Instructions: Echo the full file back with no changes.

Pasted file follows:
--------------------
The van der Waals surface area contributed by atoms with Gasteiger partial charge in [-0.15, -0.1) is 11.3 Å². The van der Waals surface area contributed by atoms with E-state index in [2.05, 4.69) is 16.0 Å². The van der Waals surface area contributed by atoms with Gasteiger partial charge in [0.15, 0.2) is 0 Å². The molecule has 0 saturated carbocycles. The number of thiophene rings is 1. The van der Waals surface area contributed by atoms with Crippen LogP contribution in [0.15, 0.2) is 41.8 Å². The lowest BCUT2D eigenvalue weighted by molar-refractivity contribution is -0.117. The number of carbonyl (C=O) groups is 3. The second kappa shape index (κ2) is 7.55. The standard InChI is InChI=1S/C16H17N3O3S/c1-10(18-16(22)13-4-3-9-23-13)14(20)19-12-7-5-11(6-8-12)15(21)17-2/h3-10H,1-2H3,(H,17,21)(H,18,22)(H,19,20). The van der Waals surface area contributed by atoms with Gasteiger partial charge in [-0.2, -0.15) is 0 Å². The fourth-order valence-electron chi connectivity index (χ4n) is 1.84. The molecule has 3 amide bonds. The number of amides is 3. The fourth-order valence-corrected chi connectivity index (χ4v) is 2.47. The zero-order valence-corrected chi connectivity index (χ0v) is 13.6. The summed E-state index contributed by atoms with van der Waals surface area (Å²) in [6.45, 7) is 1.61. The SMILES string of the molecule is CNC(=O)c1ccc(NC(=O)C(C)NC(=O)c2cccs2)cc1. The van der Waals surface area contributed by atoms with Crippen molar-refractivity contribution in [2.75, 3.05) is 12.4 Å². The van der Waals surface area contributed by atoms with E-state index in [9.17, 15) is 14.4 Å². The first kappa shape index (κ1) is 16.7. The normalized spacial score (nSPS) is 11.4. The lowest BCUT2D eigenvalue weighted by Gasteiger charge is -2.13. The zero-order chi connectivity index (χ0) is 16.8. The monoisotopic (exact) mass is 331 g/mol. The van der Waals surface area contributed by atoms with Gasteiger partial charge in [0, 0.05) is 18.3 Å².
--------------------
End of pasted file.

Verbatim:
The van der Waals surface area contributed by atoms with Gasteiger partial charge in [-0.15, -0.1) is 11.3 Å². The van der Waals surface area contributed by atoms with E-state index in [2.05, 4.69) is 16.0 Å². The van der Waals surface area contributed by atoms with Gasteiger partial charge in [0.15, 0.2) is 0 Å². The molecule has 0 saturated carbocycles. The number of thiophene rings is 1. The van der Waals surface area contributed by atoms with Crippen LogP contribution in [0.15, 0.2) is 41.8 Å². The lowest BCUT2D eigenvalue weighted by molar-refractivity contribution is -0.117. The number of carbonyl (C=O) groups is 3. The second kappa shape index (κ2) is 7.55. The standard InChI is InChI=1S/C16H17N3O3S/c1-10(18-16(22)13-4-3-9-23-13)14(20)19-12-7-5-11(6-8-12)15(21)17-2/h3-10H,1-2H3,(H,17,21)(H,18,22)(H,19,20). The van der Waals surface area contributed by atoms with Gasteiger partial charge in [-0.2, -0.15) is 0 Å². The fourth-order valence-electron chi connectivity index (χ4n) is 1.84. The molecule has 3 amide bonds. The number of amides is 3. The fourth-order valence-corrected chi connectivity index (χ4v) is 2.47. The zero-order valence-corrected chi connectivity index (χ0v) is 13.6. The summed E-state index contributed by atoms with van der Waals surface area (Å²) in [6.45, 7) is 1.61. The SMILES string of the molecule is CNC(=O)c1ccc(NC(=O)C(C)NC(=O)c2cccs2)cc1. The van der Waals surface area contributed by atoms with Crippen molar-refractivity contribution in [2.75, 3.05) is 12.4 Å². The van der Waals surface area contributed by atoms with E-state index in [9.17, 15) is 14.4 Å². The first kappa shape index (κ1) is 16.7. The normalized spacial score (nSPS) is 11.4. The lowest BCUT2D eigenvalue weighted by Gasteiger charge is -2.13. The zero-order chi connectivity index (χ0) is 16.8. The monoisotopic (exact) mass is 331 g/mol. The van der Waals surface area contributed by atoms with Gasteiger partial charge in [0, 0.05) is 18.3 Å².